I have been catching up with D.J. Dick Butcher…
who talks to be about his association with Superdry. AudiØ1 is the ‘sounds of Superdry’ and songs he has curated for the album. Butcher works closely with the brand and D.J.s at in-store parties. It is with pride and passion he talks about the album and why music and retail are interlinked. I ask about the process of collating the songs and working with Julian Dunkerton (Superdry’s founder).
Butcher talks about taking AudiØ1 on the road and how the club-scene differs between nations. He talks about the artists included on the Superdry album and what he has planned for the future; the acts he is inspired by and whether he thinks other retail brands should learn from Superdry’s musical ethos.
You can find/purchase the album here.
Hi, Dick. How are you? How has your week been? For those new to your work, can you introduce yourself, please?
My name is Dick Butcher and I’m a D.J. – and have been pretty much all my working life. I play out and, also, look after the music profiling for brands like Superdry.
If you’ve ever been into a Superdry store, then you would have heard my work – as I’ve been providing the soundtrack for them for a few yews.
I love D.J.-ing. Don’t tell anyone, but I would it for free and I never happier than when I’m making bazar noises in the studio.
AudiØ1 is out now. What was the reason behind Superdry releasing an album and how did you get involved?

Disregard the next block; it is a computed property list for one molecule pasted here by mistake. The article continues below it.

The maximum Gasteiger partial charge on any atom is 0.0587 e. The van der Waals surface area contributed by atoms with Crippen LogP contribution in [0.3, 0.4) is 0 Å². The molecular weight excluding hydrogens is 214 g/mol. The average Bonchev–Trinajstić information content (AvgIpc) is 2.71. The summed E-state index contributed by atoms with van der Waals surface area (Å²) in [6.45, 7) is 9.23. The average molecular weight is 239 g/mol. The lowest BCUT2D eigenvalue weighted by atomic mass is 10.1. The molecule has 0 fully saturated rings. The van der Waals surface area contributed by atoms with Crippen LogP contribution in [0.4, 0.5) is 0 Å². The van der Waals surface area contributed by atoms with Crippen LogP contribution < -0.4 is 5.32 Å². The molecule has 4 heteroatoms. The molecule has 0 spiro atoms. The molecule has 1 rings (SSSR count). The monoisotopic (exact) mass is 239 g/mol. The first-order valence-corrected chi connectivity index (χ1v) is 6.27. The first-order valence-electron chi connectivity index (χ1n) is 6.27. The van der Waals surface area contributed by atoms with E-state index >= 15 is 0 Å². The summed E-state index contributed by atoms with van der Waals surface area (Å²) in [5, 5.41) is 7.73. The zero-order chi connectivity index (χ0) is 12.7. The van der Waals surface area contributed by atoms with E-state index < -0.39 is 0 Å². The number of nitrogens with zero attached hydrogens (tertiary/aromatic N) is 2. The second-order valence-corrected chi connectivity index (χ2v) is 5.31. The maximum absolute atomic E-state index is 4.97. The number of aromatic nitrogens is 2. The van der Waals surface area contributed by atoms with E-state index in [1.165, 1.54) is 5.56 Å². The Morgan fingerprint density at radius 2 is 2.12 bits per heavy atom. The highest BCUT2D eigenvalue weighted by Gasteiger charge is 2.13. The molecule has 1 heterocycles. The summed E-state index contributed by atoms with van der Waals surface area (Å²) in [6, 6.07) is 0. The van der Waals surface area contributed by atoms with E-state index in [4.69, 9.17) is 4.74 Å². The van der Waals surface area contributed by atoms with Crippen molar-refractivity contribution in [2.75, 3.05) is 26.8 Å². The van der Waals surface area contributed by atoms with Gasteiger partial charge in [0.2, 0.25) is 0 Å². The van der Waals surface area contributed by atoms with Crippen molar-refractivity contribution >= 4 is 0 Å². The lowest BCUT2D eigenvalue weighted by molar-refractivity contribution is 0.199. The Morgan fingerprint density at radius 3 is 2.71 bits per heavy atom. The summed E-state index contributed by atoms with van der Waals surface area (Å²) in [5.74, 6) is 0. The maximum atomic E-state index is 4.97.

Both Superdry and I have always believed in the importance of music in creating an atmosphere whether shopping or in a club.
I was asked to get involved about three years ago to help create a soundtrack with great tunes, full of energy.
It seemed to be a natural progression to offer this to our customers.
Julian Dunkerton is Superdry’s founder. How did he come to contact you and did you both work on the music together?
It was Jules who first contacted me regarding the store’s music – as he like what he heard when he saw me D.J.-ing and, again, he was very much involved in choosing the tracklist on the album.
What is your previous experience with Superdry and how did you come to select the music that goes onto the album?
As well as working with the in-store playlists; I also D.J. at most of the Superdry parties.
When choosing the tracks on the AudiØ1 album; Jules and I really wanted it to reflect, not only the brand but, also, the personality and story behind the brand.
How important is music to the retail/buying experience – and Superdry especially?
It’s only recently become widely acknowledged that music can change perceptions. Renowned academics like Professor Charles Spence (of Oxford University) are studying the effects of this.
However, D.J.’s, bar owners and shopkeepers have known this for many years.
From the very start of Superdry; music has and will remain at the forefront of its customers’ experience.
You have been a D.J. for many years and worked all over the world. Does the music and club scene different vastly between nations or is there a common thread that you recognise from your travels?
There used to be a big difference.
The U.K. ruled the airwaves – but not so much anymore.
The Internet has opened the door to more of a global music community. You can now check out what the world is listening to just by logging into Spotify – which, I think, is a really cool thing.